Agriculture

Farmers and ranchers lose vital support during shutdown
Farmers and ranchers lose vital support during shutdown
The funding stalemate has halted Department of Agriculture programs that the rural West relies on.
After natural disasters, workers rebuild — and face exploitation
After natural disasters, workers rebuild — and face exploitation
Immigrant workers and day laborers are especially vulnerable to health risks and wage theft.
What the 2018 farm bill means for the West
What the 2018 farm bill means for the West
Lawmakers see hemp legalization and conservation funding as the big wins.
Bees don't grow on trees
Honeybees are in trouble, and so are the farmers who depend on them for pollination, especially in California’s almond orchards
California's farmers ditch dirty diesel pumps
California’s two largest utility companies are encouraging farmers to switch from polluting diesel irrigation pumps to electric ones
Failure of leadership, not a lack of water, dooms the Klamath River
Only the federal government can find away to protect both salmon and farmers in the Northwest’s Klamath River watershed
Communities search for a safer way to kill mosquitoes
In Colorado and elsewhere in the West, the fear of West Nile Virus brings the controversy about spraying pesticides to a boil
Biology: The missing science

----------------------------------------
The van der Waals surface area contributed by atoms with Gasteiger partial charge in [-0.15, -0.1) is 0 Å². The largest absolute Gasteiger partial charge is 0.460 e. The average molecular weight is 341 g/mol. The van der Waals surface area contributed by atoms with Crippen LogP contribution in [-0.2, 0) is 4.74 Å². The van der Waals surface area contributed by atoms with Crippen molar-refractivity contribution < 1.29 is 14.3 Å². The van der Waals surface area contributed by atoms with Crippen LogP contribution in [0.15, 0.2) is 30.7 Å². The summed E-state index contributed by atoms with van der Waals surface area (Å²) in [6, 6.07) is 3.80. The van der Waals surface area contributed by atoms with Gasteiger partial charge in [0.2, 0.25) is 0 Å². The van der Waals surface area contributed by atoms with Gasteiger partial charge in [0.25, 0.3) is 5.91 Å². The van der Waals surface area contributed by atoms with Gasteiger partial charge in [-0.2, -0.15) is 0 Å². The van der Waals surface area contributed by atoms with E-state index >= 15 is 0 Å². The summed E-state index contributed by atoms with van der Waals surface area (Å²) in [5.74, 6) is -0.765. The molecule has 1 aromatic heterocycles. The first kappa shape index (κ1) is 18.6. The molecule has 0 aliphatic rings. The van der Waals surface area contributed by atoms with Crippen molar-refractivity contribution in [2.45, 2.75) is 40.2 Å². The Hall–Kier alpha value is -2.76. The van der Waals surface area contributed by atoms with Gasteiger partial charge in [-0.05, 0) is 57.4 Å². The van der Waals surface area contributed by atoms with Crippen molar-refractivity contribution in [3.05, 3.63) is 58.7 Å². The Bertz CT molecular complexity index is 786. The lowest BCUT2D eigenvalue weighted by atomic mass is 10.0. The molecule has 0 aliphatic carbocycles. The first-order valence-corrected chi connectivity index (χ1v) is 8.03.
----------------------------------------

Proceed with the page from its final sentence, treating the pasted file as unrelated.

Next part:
Studies by Montana’s Andrew Hansen and Colorado’s Rick Knight offer some of the first scientific evidence that preserving ranch lands provides important benefits to surrounding ecosystems
Not just a ranch: Bucks and acres
Carl Palmer hopes to make his Adobe Ranch in California an economic success to prove that open space can be financially as well as environmentally valuable
Who will take over the ranch?
As private lands become the new frontier in the West’s wild real estate frenzy, ranchers are turning to land trusts in places like Gunnison, Colo., to find out how to hold on to their land and keep it open and undeveloped
Ranching's worst enemy? It's not greens
Western ranchers rejoice when a federal court jury finds that the nation’s largest meatpacker, Tyson/IBP, has illegally squeezed $1.28 billion from independent cattle producers
Postscript to a water war
Nearly a decade after Imperial Valley irrigators fought off a water grab by Texans Ed and Lee Bass, the Imperial Valley Irrigation District buys the old Bass property, Western Farms, and the water rights that come with it
Salmon get a break from pesticides
U.S. District Judge John Coughenour bans the use of 38 pesticides near streams that host endangered runs of salmon and steelhead in Washington, Oregon and California
Agriculture’s wild side
In Farming with the Wild: Enhancing Biodiversity on Farms and Ranches, Daniel Imhoff discusses what’s wrong with industrialized agriculture and offers suggestions on how to fix it.
Grazing foes float a buyout
Anti-grazing groups are trying to convince Congress to buy out ranchers' grazing allotments on public land, but resistance on the part of permit holders may stop the effort.
Go west, fruit picker
Disappearing jobs in the hard-hit apple orchards of eastern Washington have led to a flood of displaced migrant workers moving west toward Seattle.
Showdown on the Nevada range
The Sagebrush Rebellion smolders when the BLM impounds and tries to auction off cattle owned by ranchers Ben Colvin and Jack Vogt for refusing to pay for grazing allotments.
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